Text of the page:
On November 2016, archaeologist Clarisa Otero and her team unearthed the remains of a woman found in a fetal position and wrapped in blankets tied with ropes. Experts believe that her skeleton was never moved and has remained in the same spot since the day she died, until now.
What is unique about this discovery is that the Spaniards never arrived at this region where the remains were found: Pucará. “The Pucará resisted the conquistadors for six decades”, La Nación explained, one of the reasons “the scientists believe that the young woman could have taken refuge there during a period of maximum political tension”, they continued.
According to the studies, the skeleton belonged to a woman in her thirties, which was considered an advanced age at the time. It is believed she was born elsewhere and arrived at the Quebrada in her teens. “Due to the state of the remains and the objects that accompanied them, it can be deduced that she may have occupied a prominent position in her society,” the aforementioned media wrote.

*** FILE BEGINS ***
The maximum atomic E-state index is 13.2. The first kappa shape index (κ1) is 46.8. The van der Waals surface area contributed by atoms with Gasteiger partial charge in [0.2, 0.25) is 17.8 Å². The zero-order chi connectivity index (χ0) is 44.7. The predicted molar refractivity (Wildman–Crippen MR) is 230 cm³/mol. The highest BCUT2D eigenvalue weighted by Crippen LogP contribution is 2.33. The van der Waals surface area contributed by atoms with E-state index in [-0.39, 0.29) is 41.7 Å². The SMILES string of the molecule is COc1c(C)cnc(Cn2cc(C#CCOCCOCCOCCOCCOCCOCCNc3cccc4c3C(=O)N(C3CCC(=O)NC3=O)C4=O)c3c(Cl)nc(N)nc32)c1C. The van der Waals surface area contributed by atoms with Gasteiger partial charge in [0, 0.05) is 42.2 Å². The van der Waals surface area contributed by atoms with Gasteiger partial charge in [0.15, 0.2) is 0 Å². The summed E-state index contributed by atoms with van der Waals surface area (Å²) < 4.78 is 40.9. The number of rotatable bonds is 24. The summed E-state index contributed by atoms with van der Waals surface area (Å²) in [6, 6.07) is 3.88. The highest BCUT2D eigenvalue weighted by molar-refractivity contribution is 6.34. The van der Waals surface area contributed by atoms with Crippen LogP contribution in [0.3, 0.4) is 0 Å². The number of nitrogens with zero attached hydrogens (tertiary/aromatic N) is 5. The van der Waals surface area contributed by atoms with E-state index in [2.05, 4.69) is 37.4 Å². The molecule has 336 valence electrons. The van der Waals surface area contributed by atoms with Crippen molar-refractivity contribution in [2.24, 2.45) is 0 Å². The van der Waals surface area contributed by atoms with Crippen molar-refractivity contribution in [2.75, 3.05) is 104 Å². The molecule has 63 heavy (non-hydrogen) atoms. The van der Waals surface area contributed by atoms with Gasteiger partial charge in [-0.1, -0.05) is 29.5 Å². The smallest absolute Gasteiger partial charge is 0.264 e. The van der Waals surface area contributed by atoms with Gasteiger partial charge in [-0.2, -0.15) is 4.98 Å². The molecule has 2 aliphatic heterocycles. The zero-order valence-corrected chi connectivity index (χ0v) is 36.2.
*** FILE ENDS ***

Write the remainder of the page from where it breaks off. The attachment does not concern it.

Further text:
“The Pucará was the capital of this Inca province,” Otero explained, “although [the search for human remains from that era]is not our priority (…) this discovery gives a lot of information about the fall of the empire that extended from the south of Colombia to Santiago de Chile”, she continued.
So far, more than 20 scientists have worked on these findings and have put together an exciting puzzle based on different key elements.